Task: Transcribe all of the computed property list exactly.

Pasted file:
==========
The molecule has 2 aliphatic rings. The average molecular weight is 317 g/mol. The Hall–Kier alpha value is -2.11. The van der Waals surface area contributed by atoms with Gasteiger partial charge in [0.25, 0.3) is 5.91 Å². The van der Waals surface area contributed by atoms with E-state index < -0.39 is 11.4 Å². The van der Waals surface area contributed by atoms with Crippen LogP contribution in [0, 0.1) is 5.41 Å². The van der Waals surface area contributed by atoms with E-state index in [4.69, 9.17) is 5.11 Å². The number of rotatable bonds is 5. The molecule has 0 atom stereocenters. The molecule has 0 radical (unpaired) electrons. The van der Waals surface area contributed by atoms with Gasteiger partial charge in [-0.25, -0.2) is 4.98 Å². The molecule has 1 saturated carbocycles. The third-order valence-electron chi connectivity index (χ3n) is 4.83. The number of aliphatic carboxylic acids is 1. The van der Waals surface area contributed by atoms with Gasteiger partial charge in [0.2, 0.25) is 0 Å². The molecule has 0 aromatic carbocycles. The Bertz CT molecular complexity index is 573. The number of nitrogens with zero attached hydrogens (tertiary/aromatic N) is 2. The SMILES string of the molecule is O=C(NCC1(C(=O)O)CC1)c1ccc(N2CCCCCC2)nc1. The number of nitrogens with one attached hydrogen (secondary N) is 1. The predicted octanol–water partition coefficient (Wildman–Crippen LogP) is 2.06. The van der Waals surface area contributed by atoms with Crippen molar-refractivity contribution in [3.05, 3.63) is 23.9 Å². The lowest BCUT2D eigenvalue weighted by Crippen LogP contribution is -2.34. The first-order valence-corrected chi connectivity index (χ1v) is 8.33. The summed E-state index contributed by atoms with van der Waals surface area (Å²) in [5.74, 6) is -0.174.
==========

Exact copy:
The molecule has 2 aliphatic rings. The average molecular weight is 317 g/mol. The Hall–Kier alpha value is -2.11. The van der Waals surface area contributed by atoms with Gasteiger partial charge in [0.25, 0.3) is 5.91 Å². The van der Waals surface area contributed by atoms with E-state index < -0.39 is 11.4 Å². The van der Waals surface area contributed by atoms with Crippen LogP contribution in [0, 0.1) is 5.41 Å². The van der Waals surface area contributed by atoms with E-state index in [4.69, 9.17) is 5.11 Å². The number of rotatable bonds is 5. The molecule has 0 atom stereocenters. The molecule has 0 radical (unpaired) electrons. The van der Waals surface area contributed by atoms with Gasteiger partial charge in [-0.25, -0.2) is 4.98 Å². The molecule has 1 saturated carbocycles. The third-order valence-electron chi connectivity index (χ3n) is 4.83. The number of aliphatic carboxylic acids is 1. The van der Waals surface area contributed by atoms with Gasteiger partial charge in [0.2, 0.25) is 0 Å². The molecule has 0 aromatic carbocycles. The Bertz CT molecular complexity index is 573. The number of nitrogens with zero attached hydrogens (tertiary/aromatic N) is 2. The SMILES string of the molecule is O=C(NCC1(C(=O)O)CC1)c1ccc(N2CCCCCC2)nc1. The number of nitrogens with one attached hydrogen (secondary N) is 1. The predicted octanol–water partition coefficient (Wildman–Crippen LogP) is 2.06. The van der Waals surface area contributed by atoms with Crippen molar-refractivity contribution in [3.05, 3.63) is 23.9 Å². The lowest BCUT2D eigenvalue weighted by Crippen LogP contribution is -2.34. The first-order valence-corrected chi connectivity index (χ1v) is 8.33. The summed E-state index contributed by atoms with van der Waals surface area (Å²) in [5.74, 6) is -0.174.